Bitcoin: The crypto saver?
The virtual currency bitcoin is gradually taking over the role of gold as a capital conservation tool. Bitcoin is a decentralized, digital currency that is transferred person-to-person, business-to-person or business-to-business, without going through a bank clearinghouse, as must be done with traditional currency transactions.
After the Second World War, a system similar to a gold standard, which is sometimes described as a "gold exchange standard," was established by the Bretton Woods Agreements. Under this system, many countries fixed the exchange rate of their currencies relative to the U.S. dollar and central banks could exchange dollar holdings into gold at the official exchange rate of $35 per ounce. The Bretton Woods Agreement was abolished in 1971 and a “fiat money” policy was introduced globally.
Fiat money is currency that a government has declared to be the legal tender of its country but which is not backed by a physical commodity, such as gold. The value of fiat money is derived from the relationship between supply and demand rather than the value of the material (gold or silver) of which the money is made (i.e., backed). Historically, most currencies are based on physical commodities such as gold or silver but fiat money is based solely “on faith,” that is, faith in the market.
Fiat is the Latin word for “it shall be.”
Though major central banks own gold and silver, the currency they issue is not “backed by gold or silver,” i.e., it cannot be converted into gold or silver upon demand. In the October 2013 newsletter we wrote about a new type of money or payment method, commonly referred to as cryptocurrency (http://eepurl.com/G7k). Cryptocurrency, digital money, or alternative currency is money that exists only in the digital realm; there are no physical coins or paper notes. Similar to the case with fiat money, the cryptocurrencies do not have any intrinsic value; their value is determined by supply and demand. There are various cryptocurrencies, with bitcoin being the most well-known of them.
The bitcoin is devaluation-proof. When central banks or states print and issue new money in excess of what the economy is actually producing, the supply overwhelms demand and the currency’s value (i.e., purchasing power) falls accordingly. Currently there are various countries with sizable discrepancy between their currencies official exchange rate and the street-value on black-markets, with the prominent current example of Venezuela. Some governments deliberately devalue their currency.
There are various reasons why the central bank of a country might choose to devalue its currency but the most common reason is to make the nation’s exports cheaper and thereby stimulate economic growth. For example, the intentional devaluation of the yuan is a common complaint made against the Chinese government by other countries.
For the bitcoin to be used as a capital conservation tool, it must have a value. The value of the bitcoin is mainly based upon two reasons:
1. The supply is limited. The design of bitcoin is such that it limits the total number of bitcoins that can be produced to 21 million. (It goes beyond the scope of this article to explain the technicalities that limit the production to a maximum of 21 million bitcoins worldwide).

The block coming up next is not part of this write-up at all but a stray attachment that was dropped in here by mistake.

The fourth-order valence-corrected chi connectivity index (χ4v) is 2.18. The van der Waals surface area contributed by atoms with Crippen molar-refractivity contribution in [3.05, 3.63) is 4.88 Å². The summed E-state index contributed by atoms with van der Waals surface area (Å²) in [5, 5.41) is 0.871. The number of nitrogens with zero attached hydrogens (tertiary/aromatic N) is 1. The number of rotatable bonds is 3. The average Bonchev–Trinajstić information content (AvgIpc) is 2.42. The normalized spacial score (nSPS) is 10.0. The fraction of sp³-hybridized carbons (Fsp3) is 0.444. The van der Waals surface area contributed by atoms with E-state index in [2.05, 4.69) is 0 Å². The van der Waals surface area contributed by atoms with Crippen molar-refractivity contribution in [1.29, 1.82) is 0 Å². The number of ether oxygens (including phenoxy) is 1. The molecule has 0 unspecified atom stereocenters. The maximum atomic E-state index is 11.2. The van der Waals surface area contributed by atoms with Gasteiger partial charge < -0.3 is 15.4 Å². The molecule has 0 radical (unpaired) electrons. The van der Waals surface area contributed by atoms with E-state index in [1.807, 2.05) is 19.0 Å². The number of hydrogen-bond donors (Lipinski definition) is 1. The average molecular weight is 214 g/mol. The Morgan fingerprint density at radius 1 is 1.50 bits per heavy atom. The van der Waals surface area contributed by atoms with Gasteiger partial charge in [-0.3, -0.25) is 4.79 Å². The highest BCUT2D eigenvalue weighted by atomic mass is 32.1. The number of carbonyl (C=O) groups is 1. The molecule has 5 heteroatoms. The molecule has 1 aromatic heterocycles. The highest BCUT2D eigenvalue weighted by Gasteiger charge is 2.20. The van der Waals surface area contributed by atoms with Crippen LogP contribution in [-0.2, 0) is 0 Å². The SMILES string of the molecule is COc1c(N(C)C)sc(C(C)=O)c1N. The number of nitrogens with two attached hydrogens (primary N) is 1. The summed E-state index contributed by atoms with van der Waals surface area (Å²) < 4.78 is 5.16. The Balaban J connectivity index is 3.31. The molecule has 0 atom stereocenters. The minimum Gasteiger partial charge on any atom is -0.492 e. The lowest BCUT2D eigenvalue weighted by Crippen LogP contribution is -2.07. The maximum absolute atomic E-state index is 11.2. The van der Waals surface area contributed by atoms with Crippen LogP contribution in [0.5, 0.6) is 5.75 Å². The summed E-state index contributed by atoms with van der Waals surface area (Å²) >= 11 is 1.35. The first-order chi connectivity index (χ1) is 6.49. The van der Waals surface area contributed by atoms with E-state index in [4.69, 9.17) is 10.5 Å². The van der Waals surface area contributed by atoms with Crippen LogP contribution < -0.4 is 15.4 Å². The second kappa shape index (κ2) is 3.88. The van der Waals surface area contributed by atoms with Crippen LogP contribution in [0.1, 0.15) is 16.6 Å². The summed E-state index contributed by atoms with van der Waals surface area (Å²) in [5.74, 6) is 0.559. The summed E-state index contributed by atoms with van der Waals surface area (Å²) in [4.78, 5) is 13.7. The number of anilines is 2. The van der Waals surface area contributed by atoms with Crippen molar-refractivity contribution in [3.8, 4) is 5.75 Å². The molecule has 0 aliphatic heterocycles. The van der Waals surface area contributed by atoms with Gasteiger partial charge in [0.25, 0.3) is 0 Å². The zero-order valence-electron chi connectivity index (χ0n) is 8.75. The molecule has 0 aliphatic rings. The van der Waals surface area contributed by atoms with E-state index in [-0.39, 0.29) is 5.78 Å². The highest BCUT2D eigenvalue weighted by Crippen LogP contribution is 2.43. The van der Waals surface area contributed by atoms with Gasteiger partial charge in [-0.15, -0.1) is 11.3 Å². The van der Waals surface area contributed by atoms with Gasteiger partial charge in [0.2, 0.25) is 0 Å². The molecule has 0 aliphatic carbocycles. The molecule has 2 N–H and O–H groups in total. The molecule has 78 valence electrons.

2. Bitcoin does not belong to a state or country, which renders it beyond the control of governments or central banks and it cannot be devalued at will by them.
The use of bitcoins is gaining momentum because it is an effective means to preserve the value of capital. After overcoming some initial start-up problems in its early development, bitcoin has enjoyed increasing success since its introduction in 2009; instead of losing purchasing power, as is the case with many currencies, the value of bitcoins has steadily grown.
In addition to steady growth and independence from central banks, bitcoin carries the additional advantages of universal recognition around the world and, being a digital currency, it can easily be sent and received around the globe instantly. The use of bitcoins is highly advantageous when compared to the use of gold and silver as capital or value conservation tools.
Governments typically restrict alternative currencies to protect their monopoly on money issuance. In many countries, residents must use the government-sanctioned currency or face prosecution, resulting in fines or even imprisonment. In the U.S., the government has declared bitcoin is a commodity (i.e. property) rather than a currency. Some nations have banned the use of bitcoin, presumably out of recognition that it is an alternative currency outside their control.
However, technically it is very difficult for a country to prevent or stop its citizens from using bitcoin because it exists virtually in a network that is scattered around the globe—a network that can be accessed by anyone with a web browser. So even when there are restrictions about using bitcoins within a country, bitcoin users can still make international purchases.
The intent of the developers of cryptocurrencies was to design internationally recognized and used digital currencies that were in keeping with the original intended purpose of the world wide web—to promote the transfer of knowledge and foster greater creativity and innovation in business worldwide. Bitcoin and other digital currencies are designed to take purchasing power out of the hands of government and to put it into the hands of the individual.